Town to Pay NCHS Girls' Ice Hockey Coaches

Though it remains a non-varsity sport by state standards, New Canaan High School's girls' ice hockey is popular enough here to merit more town support, officials say.


Saying girls’ ice hockey is well-established in the area and should be treated the same as the boys’ program under Title IX, New Canaan district officials are seeking to start paying the team’s coaches.

Since it’s a club sport, the coaches for the New Canaan High School girls’ hockey program in the past have been paid by money raised by parents, First Selectman Rob Mallozzi said.

Now, as part of its budget request of the town for next year, the district is seeking $7,000 to pay the team’s head and assistant coaches. The payment must be approved by the Board of Finance and Town Council, with other allocations.

It’s a change that officials in New Canaan have considered for a couple of years, according to Athletic Director Jay Egan.

“We think that from an equity perspective it’s the right thing to do—‘right’ in that it [the program] has been organized for a sustained amount of time, has a schedule and we can’t assume there will be a critical mass [of girls’ high school ice hockey programs] in the state to give it varsity sports status,” Egan told Patch.

“This will make girls’ ice hockey completely aligned, with respect to town support, to the boys’ program, and looking strictly through a Title IX filter, we feel that is what we should do,” he continued.

New Canaan's girls hockey programs have been hugely successful, capturing recent FCIAC and state titles.

High School sports programs in the state are overseen by the Connecticut Interscholastic Athletic Conference, or “CIAC.”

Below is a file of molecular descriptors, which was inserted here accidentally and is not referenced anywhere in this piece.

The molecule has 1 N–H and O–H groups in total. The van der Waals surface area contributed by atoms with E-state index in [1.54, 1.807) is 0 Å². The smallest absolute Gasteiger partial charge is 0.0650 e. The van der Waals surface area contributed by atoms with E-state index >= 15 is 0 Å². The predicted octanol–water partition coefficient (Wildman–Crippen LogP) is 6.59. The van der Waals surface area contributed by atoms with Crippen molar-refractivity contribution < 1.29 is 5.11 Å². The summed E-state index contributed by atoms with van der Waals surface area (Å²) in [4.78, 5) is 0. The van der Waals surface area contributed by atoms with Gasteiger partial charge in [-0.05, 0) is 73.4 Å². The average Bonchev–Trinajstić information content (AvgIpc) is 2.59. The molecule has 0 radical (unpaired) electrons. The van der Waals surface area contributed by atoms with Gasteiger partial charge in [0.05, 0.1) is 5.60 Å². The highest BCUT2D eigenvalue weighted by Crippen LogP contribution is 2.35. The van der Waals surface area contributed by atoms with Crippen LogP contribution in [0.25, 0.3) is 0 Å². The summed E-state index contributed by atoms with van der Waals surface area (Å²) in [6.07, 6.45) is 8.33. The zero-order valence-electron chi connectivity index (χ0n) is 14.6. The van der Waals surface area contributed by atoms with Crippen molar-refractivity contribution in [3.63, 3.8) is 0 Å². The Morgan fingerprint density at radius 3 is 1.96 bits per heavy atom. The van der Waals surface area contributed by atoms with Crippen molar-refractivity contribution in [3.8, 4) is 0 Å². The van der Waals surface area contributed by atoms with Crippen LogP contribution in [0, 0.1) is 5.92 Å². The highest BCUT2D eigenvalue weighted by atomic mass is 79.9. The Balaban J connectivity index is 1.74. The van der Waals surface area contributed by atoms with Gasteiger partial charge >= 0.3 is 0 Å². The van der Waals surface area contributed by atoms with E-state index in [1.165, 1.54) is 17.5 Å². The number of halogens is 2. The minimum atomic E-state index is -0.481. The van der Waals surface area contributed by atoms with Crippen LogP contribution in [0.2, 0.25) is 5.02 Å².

According to Egan, that agency determines whether a sport is eligible for interscholastic status depending on how many programs exist in Connecticut and other factors.

It isn’t clear how many Connecticut ice hockey programs there are for girls. CIAC officials could not be reached for comment.

Egan said that there’s a concentration of girls programs in this area—specifically, in the geography covered by the Fairfield County Interscholastic Athletic Conference, or FCIAC.

“The FCIAC is one of the pockets in the state where there are enough teams to have competition,” he said, adding that areas in greater New Haven and Hartford, as well as the Connecticut shoreline, also have teams.

The FCIAC recognizes girls’ ice hockey by providing programs with a schedule and championship, Egan said. Even so, statewide—given precious ice time and the sport’s high cost—it’s unlikely that enough different programs will launch to meet the CIAC standard for varsity designation.

Glen K Dunbar January 29, 2013 at 11:38 PM
So, the coach will get an additonal $7K in addition to his/her regular salary? Nice. Wish someone would give me $7K
jeepgirl January 30, 2013 at 12:41 AM
How about other club sports like crew?
Michael Dinan January 30, 2013 at 12:45 AM
@jeepgirl: New Canaan Athletic Director Jay Egan specifically mentioned crew as an example for comparison when we talked. Crew is run in spring and fall, both, he said, with just a few programs in all of Fairfield County (compared to dozens in girls' ice hockey, for example), so it does not rise to the same standard. -Mike
jeepgirl January 30, 2013 at 06:47 PM
Actually, crew is a year round sport. So what I am understanding from your comment is that if they don't stay within Fairfield County they can't be considered a varsity sport?
Michael Dinan January 30, 2013 at 06:57 PM
No, I believe what the athletic director is saying is that there is not a critical mass of crew programs in this area to be considered on a par with regular varsity sports -- that's the standard that the town applied in landing on its decision to pay for the girls' ice hockey coaches.


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